SDSU ideas patented for protection


Revolutionary ideas are being developed at SDSU, and those that have practical value are patented.

Technologies developed at SDSU have even turned into new companies and researchers at SDSU continue to come up with novel ideas that are often targeted at solving real world problems. However, turning an innovative idea into a practical, patented product is often a long, tedious process.

According to Will Aylor, patent attorney at the SDSU Office of Technology Transfer and Commercialization, the patenting process for U.S. patents typically takes at least three to five years before a patent is issued.

The whole process begins when a researcher believes he has discovered a novel idea and submits an invention disclosure form to the Office of Technology Transfer. The office will then talk to other experts in the field to figure out if the idea is actually innovative. It will also have market analysts look into the market to see if the idea is profitable. If the idea is novel and has market potential, the university will pursue a patent, Aylor said.

According to Dr. William Gibbons, an SDSU professor of agronomy and microbiology, the university will then file a provisional patent, which gives the researcher up to a year to collect more data and the university time to draft a full patent.

The U.S Patent Office will then send an examiner to look at your claims. “They negotiate back and forth with you – that can take up to two or three years,” Gibbons said. If enough of a researcher’s claims are accepted, the university will receive the patent.

The university can then license the patent to a company for a price. If this happens then 50 percent received goes to the researcher and 50 percent goes back to the university. The professor can also form his own company around the patent. If he does this, he can still keep his day job, Gibbons said.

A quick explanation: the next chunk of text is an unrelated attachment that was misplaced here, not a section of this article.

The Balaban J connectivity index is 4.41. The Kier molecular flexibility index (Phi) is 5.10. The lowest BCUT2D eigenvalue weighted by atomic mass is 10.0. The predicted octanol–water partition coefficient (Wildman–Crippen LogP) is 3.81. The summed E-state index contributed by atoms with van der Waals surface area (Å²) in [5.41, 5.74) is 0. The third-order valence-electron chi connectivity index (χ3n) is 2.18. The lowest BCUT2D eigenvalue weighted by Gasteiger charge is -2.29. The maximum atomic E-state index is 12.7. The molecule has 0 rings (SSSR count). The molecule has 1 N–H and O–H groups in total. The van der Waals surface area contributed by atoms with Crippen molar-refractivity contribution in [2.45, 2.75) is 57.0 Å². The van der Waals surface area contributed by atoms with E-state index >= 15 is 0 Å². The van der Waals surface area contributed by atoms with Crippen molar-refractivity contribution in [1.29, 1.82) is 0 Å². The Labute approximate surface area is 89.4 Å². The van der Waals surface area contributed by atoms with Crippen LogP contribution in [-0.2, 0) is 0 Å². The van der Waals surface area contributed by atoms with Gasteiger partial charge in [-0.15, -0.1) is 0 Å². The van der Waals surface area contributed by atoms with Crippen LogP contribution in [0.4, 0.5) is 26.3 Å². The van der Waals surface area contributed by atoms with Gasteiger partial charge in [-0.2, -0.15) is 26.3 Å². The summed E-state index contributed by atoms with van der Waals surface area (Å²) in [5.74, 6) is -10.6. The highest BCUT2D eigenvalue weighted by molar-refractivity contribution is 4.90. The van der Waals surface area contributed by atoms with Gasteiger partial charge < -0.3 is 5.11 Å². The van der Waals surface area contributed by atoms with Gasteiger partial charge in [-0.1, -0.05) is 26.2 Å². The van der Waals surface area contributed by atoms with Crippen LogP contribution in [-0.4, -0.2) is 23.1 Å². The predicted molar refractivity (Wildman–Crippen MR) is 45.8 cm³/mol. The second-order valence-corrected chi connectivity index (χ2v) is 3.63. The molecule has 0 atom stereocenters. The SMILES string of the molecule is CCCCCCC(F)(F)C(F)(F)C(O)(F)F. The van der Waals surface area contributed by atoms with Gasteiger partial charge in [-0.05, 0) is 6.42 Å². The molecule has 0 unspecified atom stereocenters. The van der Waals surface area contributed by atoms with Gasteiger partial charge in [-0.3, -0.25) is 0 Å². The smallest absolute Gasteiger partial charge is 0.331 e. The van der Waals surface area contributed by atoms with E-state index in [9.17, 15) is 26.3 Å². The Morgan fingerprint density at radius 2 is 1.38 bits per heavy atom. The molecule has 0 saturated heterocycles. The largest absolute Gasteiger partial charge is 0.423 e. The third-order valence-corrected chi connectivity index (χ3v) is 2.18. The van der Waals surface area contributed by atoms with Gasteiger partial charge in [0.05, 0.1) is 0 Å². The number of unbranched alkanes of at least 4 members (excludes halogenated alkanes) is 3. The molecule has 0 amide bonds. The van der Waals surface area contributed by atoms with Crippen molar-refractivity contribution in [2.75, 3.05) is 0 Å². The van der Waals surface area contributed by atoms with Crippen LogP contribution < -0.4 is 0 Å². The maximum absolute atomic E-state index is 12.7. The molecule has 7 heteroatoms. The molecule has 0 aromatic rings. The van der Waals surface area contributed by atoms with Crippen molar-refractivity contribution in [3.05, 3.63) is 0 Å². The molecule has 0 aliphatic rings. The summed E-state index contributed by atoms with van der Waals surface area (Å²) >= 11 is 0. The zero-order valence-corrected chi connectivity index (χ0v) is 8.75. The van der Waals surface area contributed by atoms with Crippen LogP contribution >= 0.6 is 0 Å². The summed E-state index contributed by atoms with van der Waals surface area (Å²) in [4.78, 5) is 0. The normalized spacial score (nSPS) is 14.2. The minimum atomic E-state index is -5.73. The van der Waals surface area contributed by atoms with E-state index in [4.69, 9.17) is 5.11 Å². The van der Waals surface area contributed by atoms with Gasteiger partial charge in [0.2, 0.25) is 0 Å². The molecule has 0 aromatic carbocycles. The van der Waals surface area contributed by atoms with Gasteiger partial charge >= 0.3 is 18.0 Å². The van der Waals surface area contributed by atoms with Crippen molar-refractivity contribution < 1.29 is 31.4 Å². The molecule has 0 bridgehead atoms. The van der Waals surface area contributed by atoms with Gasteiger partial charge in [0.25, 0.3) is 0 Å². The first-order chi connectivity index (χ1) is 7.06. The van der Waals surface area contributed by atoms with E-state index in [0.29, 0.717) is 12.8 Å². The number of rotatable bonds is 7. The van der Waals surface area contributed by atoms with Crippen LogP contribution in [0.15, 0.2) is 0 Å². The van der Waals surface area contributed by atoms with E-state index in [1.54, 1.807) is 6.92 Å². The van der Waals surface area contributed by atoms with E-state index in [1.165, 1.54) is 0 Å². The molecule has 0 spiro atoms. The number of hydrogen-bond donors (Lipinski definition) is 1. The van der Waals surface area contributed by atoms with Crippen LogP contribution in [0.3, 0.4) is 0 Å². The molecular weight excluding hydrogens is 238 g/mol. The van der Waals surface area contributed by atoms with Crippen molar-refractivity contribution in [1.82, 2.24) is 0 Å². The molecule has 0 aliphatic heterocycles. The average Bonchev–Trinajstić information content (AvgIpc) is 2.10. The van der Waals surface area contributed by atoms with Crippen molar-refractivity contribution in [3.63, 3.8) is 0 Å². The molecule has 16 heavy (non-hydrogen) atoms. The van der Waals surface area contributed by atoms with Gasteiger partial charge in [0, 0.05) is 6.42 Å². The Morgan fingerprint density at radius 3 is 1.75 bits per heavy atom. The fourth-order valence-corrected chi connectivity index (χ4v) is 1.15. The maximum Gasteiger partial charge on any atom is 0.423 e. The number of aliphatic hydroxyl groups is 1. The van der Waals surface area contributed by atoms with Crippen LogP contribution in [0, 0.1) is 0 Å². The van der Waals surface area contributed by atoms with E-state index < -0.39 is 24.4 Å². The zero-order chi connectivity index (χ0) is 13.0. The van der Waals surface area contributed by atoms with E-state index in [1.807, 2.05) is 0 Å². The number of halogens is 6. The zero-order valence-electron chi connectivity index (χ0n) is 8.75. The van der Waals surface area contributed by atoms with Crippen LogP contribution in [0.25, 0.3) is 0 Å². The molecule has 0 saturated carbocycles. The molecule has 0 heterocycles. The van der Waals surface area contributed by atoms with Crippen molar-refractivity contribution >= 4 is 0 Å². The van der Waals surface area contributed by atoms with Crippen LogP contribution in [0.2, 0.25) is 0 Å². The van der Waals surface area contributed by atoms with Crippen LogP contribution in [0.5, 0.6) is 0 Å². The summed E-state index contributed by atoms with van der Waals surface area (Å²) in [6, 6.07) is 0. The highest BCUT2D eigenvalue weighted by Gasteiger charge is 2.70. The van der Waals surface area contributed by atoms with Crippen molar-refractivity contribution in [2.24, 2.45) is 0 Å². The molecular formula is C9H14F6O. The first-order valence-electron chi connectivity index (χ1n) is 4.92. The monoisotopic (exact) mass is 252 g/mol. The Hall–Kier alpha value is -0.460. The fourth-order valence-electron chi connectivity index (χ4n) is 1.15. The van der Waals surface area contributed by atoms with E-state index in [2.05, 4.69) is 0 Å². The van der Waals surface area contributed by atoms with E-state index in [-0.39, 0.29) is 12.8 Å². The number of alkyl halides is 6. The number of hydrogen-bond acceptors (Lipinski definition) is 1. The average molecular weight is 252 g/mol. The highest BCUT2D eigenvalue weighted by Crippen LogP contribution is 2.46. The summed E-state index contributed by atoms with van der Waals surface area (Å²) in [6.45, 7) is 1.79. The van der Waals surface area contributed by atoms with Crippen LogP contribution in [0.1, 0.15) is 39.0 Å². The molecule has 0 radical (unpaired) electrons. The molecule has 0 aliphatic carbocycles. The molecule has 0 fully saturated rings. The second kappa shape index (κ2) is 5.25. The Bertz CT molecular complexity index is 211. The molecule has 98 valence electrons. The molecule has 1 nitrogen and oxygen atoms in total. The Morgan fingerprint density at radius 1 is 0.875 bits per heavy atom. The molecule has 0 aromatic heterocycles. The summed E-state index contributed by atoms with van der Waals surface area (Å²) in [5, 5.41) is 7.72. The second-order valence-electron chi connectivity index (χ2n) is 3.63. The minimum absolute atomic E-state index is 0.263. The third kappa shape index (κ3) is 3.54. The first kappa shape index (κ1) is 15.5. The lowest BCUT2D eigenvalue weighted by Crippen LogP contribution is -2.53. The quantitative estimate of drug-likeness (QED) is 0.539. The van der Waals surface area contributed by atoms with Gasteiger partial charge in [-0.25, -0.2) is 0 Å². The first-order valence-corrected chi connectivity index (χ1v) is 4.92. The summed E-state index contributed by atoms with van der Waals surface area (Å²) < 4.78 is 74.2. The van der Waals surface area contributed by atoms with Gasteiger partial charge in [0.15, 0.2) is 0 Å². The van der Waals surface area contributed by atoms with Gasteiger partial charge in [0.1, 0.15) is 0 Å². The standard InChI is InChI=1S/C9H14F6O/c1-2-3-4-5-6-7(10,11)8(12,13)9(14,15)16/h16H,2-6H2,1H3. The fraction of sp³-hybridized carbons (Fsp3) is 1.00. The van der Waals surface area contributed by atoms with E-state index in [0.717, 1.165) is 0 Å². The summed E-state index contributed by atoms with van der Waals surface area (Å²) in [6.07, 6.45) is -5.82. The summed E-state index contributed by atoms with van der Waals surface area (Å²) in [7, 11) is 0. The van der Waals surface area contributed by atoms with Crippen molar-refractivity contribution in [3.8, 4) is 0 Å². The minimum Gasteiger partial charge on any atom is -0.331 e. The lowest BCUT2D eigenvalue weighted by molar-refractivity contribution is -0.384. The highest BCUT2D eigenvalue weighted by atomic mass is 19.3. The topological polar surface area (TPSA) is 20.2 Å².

The South Dakota Innovation Partners, an innovation fund, partners with the researchers and handles all the business aspects of the company.

Gibbons and another professor, Mike Brown, have done this, forming their own startup. The company, Prairie Aqua Technology, is based off a patent both of them developed together.

They developed a plant-based replacement for the fish meal commonly used in the pellets fed to farm-raised fish. This could be a solution to the problem of the “fish meal species” of fish, which goes into the pellets fed to the farm fish – disappearing due to overfishing. Prairie Aqua Tech is now working on moving toward getting this product on the commercial scale.

“When we started with the bench, we started with a small number of trials with some fish and everything went great,” Gibbons said. “There’s a long ways between that and commercial deployment.”

According to Gibbons, they currently have a pilot-scale facility that is producing one ton a day.

Gibbons is not the only professor that has built a business around a patent.

Om Perumal, an SDSU pharmacy professor, has been able to patent a novel idea for a drug delivery system using Zein, a protein found in distiller’s grains. This discovery could one day help to fight cancer. A startup company formed by Perumal, Tranzderm Solutions, is currently focusing on topical applications. Perumal has also patented a new method of fighting breast cancer.